Penn State with a Very "Original" Motivational Tool

Submitted by orobs on August 8th, 2013 at 4:05 PM

It was Fitzgerald who came up with this 16th Century idea for the 21st Century world. Back in 1519, Conquistador Hernando Cortes convinced a small group of 500 men to take the world’s richest treasure by overwhelming the mighty Aztec empire. And to make sure they would, to further motivate his men to fight, Cortes had his men burn their own ships when they landed in Mexico.

If they were going home, he said, they were going home using the Aztecs’ ships.

The Penn State players sat in awe while watching the Death Crawl video, each wearing a stark white T-shirt with the words “Burn the Ships” emblazoned in navy blue on the back.

“Something from my bag of tricks,” Fitzgerald said.

 

http://www.sportingnews.com/ncaa-football/story/2013-08-08/penn-state-ncaa-bill-obrien-christian-hackenberg-joe-paterno-jerry-sandusky

Comments

B-Nut-GoBlue

August 8th, 2013 at 11:47 PM ^

Something tells me yours was a little more detailed and was able to better exemplify philosophical ideologies of Lenin/Stalin and also the Socialist Party and Hitler's megalomania...something, something that sounds smart about WWII blah blah I can't even finish the sarcasm joke...this was funnier in my head.

BILG

August 9th, 2013 at 9:13 PM ^

Is a vey subjective term when referring to any labor in Stalinist Russia. The peasant lands and farming output were seized and became property of the state, the culags (the ruling peasant class - oxymoron I know) were purged, and the remaining farmers became the slave class of Russia. As for Russian industry , it was built on the backs of forced labor as well in the gulags and factories east of the Urals and in Siberia. Stalin remains an enigma as trying to assess his effectiveness as a leader requires unraveling so many of his missteps and blunders from the times when his strength and cruel leadership were often the only thing holding the country together during the war. Where with hitler it is easy to assess that he first rebuilt Germany then led to its ultimate collapse through overly aggressive expansionist and militaristic policies (war on two fronts, etc), it is very difficult to assess Stalin as a leader in completion. The same policies that weakened his military also made surrender an impossibility. The socialization of labor that destroyed the economy and starved the peasants was possibly the only way for Russian industry to so quickly close the gap with the Germans. A despot and a tyrant, yes, but that, along with destroying the Leninist -Marxist ideals of communism are not his only legacy. Hitler and Nazi germany in a sense give him an historical reprieve, in that the necessity of his methods will forever be debated given the collapse of the rest of Europe under the German seige. The west was decadent and weak; Stalin never allowed the soviets to get to that point of comfort or complacency. In the end, that is why the same people whose families were the victims of his purges, who had long been aware of his cruelty and were well past propaganda, still wept at his funeral. He was a tyrant, but he was their (a people of great nationalistic pride with a history of patriarchal monarchism) tyrant...which probably best sums up the enigma that was Stalinism and Russians' perspective of him to this day.  All that being said, I do believe that if it was Trotsky and not Stalin at the helm, the Nazis would have been stopped in Poland - 1) being that Trotsky was of a militrary background and mind and 2) From his personal standpoint - he was a Jew and would have never trusted nor have made a pact with Hitler.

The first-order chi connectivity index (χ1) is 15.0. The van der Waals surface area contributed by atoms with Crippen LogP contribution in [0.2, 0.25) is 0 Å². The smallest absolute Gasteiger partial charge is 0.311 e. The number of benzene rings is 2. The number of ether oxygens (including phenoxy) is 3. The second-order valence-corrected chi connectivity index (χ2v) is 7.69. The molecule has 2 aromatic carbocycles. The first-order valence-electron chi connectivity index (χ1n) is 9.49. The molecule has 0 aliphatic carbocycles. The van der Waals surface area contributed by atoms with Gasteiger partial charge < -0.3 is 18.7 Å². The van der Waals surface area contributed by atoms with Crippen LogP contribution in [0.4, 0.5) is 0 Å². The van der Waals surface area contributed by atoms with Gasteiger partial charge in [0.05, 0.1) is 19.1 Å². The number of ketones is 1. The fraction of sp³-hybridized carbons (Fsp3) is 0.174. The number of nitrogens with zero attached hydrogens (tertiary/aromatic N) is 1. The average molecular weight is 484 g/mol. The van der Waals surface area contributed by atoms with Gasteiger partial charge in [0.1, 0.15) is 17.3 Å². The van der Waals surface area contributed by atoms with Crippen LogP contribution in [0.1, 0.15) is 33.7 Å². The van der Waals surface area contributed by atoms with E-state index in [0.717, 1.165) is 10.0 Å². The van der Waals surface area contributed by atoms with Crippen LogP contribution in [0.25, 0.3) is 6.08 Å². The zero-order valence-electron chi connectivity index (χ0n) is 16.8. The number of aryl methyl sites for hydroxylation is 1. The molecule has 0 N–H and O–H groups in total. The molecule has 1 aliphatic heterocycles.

charblue.

August 8th, 2013 at 5:51 PM ^

its own. And we care because Michigan plays PSU this year? I think this coach is taking a pretty milataristic point of view about approaching competition and life in the Big Ten. And offering this as an example of sentimental sophistication represents total bullshit. All they want to do is win. As if nobody else does. Penn State is what it is. 

Leroy Hoard

August 8th, 2013 at 6:32 PM ^

...to someone other than Cortez because of the context, go back to the beginning:

Sun Tzu, The Art of War:

"Throw the troops into a position from which there is no escape and even faced with death they will not flee. In a desperate situation they fear nothing; when there is no way out they stand firm”

cw51

August 8th, 2013 at 9:04 PM ^

I thought it was some crazy attempt by PSU to save some money by motivating their players to pay their own way!

 

Thanks for clearing that up!

NittanyFan

August 8th, 2013 at 9:44 PM ^

This deadspin article from last September --- it's about him:

 

http://deadspin.com/451925244

 

The video below is also Fitzgeald.  I was at this PSU/Purdue game last November --- it was 34 degrees but it was one of those raw, windy "34 degrees" that felt more like 4 degrees.

 

http://www.youtube.com/watch?v=VOqIxXZjaBg

 

Anyway, no doubt referencing Cortes shows Fitzgerald is not the most learned on what Cortes was really like.  But such is football.  When motivating football players, it's often more effective to be crazy rather than learned.